Dir: Bill Zebub
Star: Bill Zebub, Sybelle Silverphoenix, George Stiso, Elyse Cheri
Let’s review: “Racial jokes, blasphemy, gratuitous nudity, metal, and offensiveness beyond imagining”? I think there’s little question that Bill has gone 5-for-5 there. But is certainly sharply-divided the TC viewing panel. Chris hated it with a passion: her three-word review was “That was crap,” and to be honest, I can probably see why. A lot of the content, while shocking, seems to exist solely in order to be confrontational, without a deeper purpose. For instance, dressing up in blackface and pretending to be a crack dealer could be brilliantly provocative risk-taking – if you did it on the streets of Detroit. In the living-room of a mate’s house… Not so much. The more I thought about it, the more childish it seemed, and I wonder how much actual satire was involved here. Then again, I disliked the early works of John Waters, an obvious influence.
However, I do have a higher tolerance for microbudget cinema than Chris, and when Zebub shows more creative imagination in his offensive arsenal, I will say, it was enough to make even Chris laugh out loud. [The flying tampon provoked the biggest reaction from her; personally, I preferred the miraculously-healing crosswalk sign] In terms of plot, it’s pretty loose, with a number of threads that cross paths, then head off on their own again. There’s a guy being sexually-harassed by his gay boss. Another, allergic to bee-stings, is desperate to get laid, but spends most of his time in his room, watching DVDs of girls tied, topless, to trees. Then there’s Bill (Zebub): making his way through college, one credit at a time, debating the merits of Rohypnol vs. LSD as date-rape drugs, and dedicated to stockpiling material on any girlfriends for potential future use. Yeah, as I said: pretty loose.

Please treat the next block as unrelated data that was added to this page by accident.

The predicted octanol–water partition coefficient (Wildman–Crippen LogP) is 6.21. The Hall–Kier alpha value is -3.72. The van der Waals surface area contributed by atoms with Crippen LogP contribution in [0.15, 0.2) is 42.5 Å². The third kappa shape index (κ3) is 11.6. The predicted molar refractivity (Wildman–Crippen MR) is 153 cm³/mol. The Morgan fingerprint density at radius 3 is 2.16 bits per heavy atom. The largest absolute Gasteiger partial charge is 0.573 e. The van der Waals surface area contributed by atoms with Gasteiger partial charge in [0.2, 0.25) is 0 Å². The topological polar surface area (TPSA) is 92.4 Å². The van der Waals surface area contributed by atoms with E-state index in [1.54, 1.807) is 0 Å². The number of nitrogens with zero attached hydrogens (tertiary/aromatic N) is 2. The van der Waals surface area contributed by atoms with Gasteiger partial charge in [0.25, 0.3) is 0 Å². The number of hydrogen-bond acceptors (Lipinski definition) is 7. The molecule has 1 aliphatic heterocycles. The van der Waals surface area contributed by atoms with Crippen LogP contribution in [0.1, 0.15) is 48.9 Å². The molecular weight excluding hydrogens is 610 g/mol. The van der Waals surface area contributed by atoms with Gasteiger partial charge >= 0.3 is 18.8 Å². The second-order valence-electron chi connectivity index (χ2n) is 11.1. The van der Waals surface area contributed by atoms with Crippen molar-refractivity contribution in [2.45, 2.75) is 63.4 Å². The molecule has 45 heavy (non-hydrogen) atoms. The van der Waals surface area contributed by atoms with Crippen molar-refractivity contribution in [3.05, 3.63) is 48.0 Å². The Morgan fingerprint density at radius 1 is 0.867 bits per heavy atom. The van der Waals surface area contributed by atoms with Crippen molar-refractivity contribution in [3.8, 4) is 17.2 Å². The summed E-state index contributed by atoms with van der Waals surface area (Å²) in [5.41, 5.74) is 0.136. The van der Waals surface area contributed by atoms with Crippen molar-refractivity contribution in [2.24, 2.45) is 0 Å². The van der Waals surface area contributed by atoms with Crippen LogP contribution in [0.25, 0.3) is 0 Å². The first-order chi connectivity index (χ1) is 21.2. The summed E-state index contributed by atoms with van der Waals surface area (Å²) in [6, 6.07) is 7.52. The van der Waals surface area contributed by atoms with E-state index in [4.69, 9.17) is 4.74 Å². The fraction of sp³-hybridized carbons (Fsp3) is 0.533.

Likely as a result, the results are equally all over the place. At its best, this has a Clerks-like cynicism to the characters’ approach to life, that is refreshingly amoral. At its worst – such as the over-long sequences of not-particularly attractive women tied to foliage – this is simply tedious, which is the least forgiveable crime any microbudget movie can commit. However, we kept watching, and there’s no denying that the movie has a certain gonzo charm, since you just want to see what sacred cow will be pushed into the Zebub slaughterhouse next. Not for the easily-offended – in fact, probably not for the difficult to offend. However, those who are completely impossible to offend should find something of amusement here.